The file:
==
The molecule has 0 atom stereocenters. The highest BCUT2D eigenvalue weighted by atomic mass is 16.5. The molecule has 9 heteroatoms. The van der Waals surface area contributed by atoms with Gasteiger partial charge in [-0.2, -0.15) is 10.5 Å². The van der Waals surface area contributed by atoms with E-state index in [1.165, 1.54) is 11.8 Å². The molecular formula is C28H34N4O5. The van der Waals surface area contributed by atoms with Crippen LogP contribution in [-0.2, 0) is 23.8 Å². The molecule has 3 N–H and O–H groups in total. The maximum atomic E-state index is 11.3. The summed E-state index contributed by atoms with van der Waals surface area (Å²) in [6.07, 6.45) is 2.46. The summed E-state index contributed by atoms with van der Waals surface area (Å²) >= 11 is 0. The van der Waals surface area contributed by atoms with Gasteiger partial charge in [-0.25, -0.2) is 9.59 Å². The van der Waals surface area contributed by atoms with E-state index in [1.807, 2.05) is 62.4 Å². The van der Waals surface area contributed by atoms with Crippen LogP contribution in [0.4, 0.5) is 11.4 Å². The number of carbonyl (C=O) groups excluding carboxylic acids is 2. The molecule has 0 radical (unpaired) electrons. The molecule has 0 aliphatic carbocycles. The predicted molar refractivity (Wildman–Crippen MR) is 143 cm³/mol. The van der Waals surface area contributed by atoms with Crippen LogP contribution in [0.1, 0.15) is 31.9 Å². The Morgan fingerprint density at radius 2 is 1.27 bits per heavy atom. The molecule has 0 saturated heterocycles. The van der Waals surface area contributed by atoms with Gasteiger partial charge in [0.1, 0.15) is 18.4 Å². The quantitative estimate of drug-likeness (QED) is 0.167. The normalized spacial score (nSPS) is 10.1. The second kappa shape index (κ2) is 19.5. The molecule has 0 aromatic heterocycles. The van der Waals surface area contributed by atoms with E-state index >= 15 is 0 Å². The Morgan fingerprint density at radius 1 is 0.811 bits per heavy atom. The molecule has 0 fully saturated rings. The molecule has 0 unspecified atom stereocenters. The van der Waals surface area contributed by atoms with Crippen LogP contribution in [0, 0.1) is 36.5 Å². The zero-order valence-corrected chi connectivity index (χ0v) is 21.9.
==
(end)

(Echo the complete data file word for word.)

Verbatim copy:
The molecule has 0 atom stereocenters. The highest BCUT2D eigenvalue weighted by atomic mass is 16.5. The molecule has 9 heteroatoms. The van der Waals surface area contributed by atoms with Gasteiger partial charge in [-0.2, -0.15) is 10.5 Å². The van der Waals surface area contributed by atoms with E-state index in [1.165, 1.54) is 11.8 Å². The molecular formula is C28H34N4O5. The van der Waals surface area contributed by atoms with Crippen LogP contribution in [-0.2, 0) is 23.8 Å². The molecule has 3 N–H and O–H groups in total. The maximum atomic E-state index is 11.3. The summed E-state index contributed by atoms with van der Waals surface area (Å²) in [6.07, 6.45) is 2.46. The summed E-state index contributed by atoms with van der Waals surface area (Å²) >= 11 is 0. The van der Waals surface area contributed by atoms with Gasteiger partial charge in [-0.25, -0.2) is 9.59 Å². The van der Waals surface area contributed by atoms with E-state index in [1.807, 2.05) is 62.4 Å². The van der Waals surface area contributed by atoms with Crippen LogP contribution in [0.4, 0.5) is 11.4 Å². The number of carbonyl (C=O) groups excluding carboxylic acids is 2. The molecule has 0 radical (unpaired) electrons. The molecule has 0 aliphatic carbocycles. The predicted molar refractivity (Wildman–Crippen MR) is 143 cm³/mol. The van der Waals surface area contributed by atoms with Crippen LogP contribution in [0.1, 0.15) is 31.9 Å². The Morgan fingerprint density at radius 2 is 1.27 bits per heavy atom. The molecule has 0 saturated heterocycles. The van der Waals surface area contributed by atoms with Gasteiger partial charge in [0.1, 0.15) is 18.4 Å². The quantitative estimate of drug-likeness (QED) is 0.167. The normalized spacial score (nSPS) is 10.1. The second kappa shape index (κ2) is 19.5. The molecule has 0 aromatic heterocycles. The van der Waals surface area contributed by atoms with E-state index >= 15 is 0 Å². The Morgan fingerprint density at radius 1 is 0.811 bits per heavy atom. The molecule has 0 fully saturated rings. The molecule has 0 unspecified atom stereocenters. The van der Waals surface area contributed by atoms with Crippen LogP contribution in [0, 0.1) is 36.5 Å². The zero-order valence-corrected chi connectivity index (χ0v) is 21.9.